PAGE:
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elisabet May 12, 2010 16:17

diffusion flames
Hi everybody,

I need to know if a furnace combustion can be modeled by OF. This is not my research subject so I'm a little bit lost.

From Luca Mangani's PhD thesis I've learn that it should be modeled as a diffusion flame. I've done a quick overview on the implemented OF combustion solvers and I conclude that possibly the unique manner to model it is by reactingFoam.

1. Should we need anything else?
2. Any code modification?
3. What about the fuel definition?

I would really thank any help on it!


elisabet May 13, 2010 10:39

What about fireFoam from OF1.6.x?

any suggestion?


skarnani May 23, 2010 01:08

I think it would be possible. I'm still pretty new at this, could you include some additional details about the flow environment?

elisabet May 25, 2010 04:59

Thanks for the interest Skarnani!

The ones that asked me if OF can deal with such flows are interested in modeling a biomass kitchen. The system would be a cavity with a chimney. Wood could be the fuel. Fresh air would enter the cavity by a corner and hot air, combustion products and ashes would leave the system through the chimney by natural convection. Radiation has to be included in the modeling, at least under the non-participating media assumption. The phenomenon could be modeled first considering steady state.

Thanks for any suggestion!


l_r_mcglashan May 25, 2010 05:18

I guess some things to think about are:

1) Is your flow laminar/turbulent.

2) How are you going to model the reaction (i.e. how important is the prediction of the product concentrations)? I've simulated laminar diffusion flames by coupling our own flamelet library to openfoam, and by using a lagrangian style tracking of the flamelet.

Have you done a literature survey yet? What are the standard modelling practices for this type of problem?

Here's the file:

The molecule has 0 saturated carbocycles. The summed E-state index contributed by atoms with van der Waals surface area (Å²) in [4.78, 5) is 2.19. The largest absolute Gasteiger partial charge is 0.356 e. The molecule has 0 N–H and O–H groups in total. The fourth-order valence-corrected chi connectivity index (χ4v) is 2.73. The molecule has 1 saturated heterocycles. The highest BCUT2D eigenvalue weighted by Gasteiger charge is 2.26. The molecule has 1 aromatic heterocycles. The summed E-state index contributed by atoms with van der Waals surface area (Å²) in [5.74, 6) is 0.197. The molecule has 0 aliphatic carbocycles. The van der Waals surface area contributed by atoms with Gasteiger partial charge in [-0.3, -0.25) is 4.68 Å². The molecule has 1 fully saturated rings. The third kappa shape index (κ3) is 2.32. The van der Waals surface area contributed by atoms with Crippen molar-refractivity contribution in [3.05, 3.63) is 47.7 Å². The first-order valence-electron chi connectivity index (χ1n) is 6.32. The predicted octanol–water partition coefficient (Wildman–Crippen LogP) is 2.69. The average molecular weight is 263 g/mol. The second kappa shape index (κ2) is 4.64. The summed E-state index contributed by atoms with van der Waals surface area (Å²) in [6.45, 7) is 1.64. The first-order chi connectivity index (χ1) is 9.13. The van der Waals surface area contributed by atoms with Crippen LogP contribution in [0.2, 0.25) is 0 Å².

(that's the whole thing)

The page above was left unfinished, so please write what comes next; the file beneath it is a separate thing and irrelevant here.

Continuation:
elisabet May 25, 2010 06:04

It's not my research field so I'm not really into it. The one that is going to do the simulation is not involved in CFD at all, nor any type of simulation. So I just wanted to know if it was somehow stright forward to simulate it in OF. If so, I would guide him a little bit, but I don't have much time now...

The final goal of the ongoing project is to get a code to provide to the ones that carry out the experimental part of this biomass kitchens in Peru (I guess), in order to improve the kitchen design. The ones that would use it are not involved in CFD simulations. Hence, it is probably more interesting to develop a simple code, with just convection + reaction as a first step.
However, if OF is really able to deal with the full pehomenon, it could be nice to validate the simple code with OF, as for example, to know how rellevant is radiation for this specific case, how important is to solve in detail the combustion, etc.

For the moment, I think that the bibliographic step has not been done yet so I can not answer your first question. As mentioned above, I would say the reaction is not needed to be modeled in detail, just its effects on heat sources and density variations.



francescomarra May 26, 2010 12:10

Dear Elisabet,

I have some experience in modelling similar problems for a different appliance, an enclosed wood stove burning wood bricks.
At the time I have done these simulations I was not using OpenFOAM yet, but probably general observations can be equally applied.

The simulation of the full process is not a trivial task. Wood combustion is a very complex phenomena involving multiphase processes. Nevertheless the simulation required can be simplified if it is clear the objective of the simulation.

In my case it was the optimization of the heat recovery from the stove. With this respect you can assume the amount of heat released without taking care too much of the combustion process itself. Depending on the geometry of the furnace, you could also assume a very simple heat and mass sources in proper places instead of modelling the combustion process. In this way, the major difficulty is probably the proper account of the radiative heat transfer that strongly depend, in turn, from the local composition of burnt gases and the presence of soot.
The proper inclusion of a combustion model is really important if the objective of simulations is to improve pollutant emissions from the kitchen.

The observations of mcglashan are also important: the flow regime and the combustion model have to be considered when you have to establish if your simulations will be affordable with your computational resources.



elisabet May 26, 2010 16:03

Thanks Franco!

Do you have any article with your work? It could be very useful. Or even a reference bibliography for these kind of systems?


francescomarra May 27, 2010 13:06

Dear Elisabet,

Yes, I have some articles. I am sending you a private message to know an e-mail address to which send in attach these papers.


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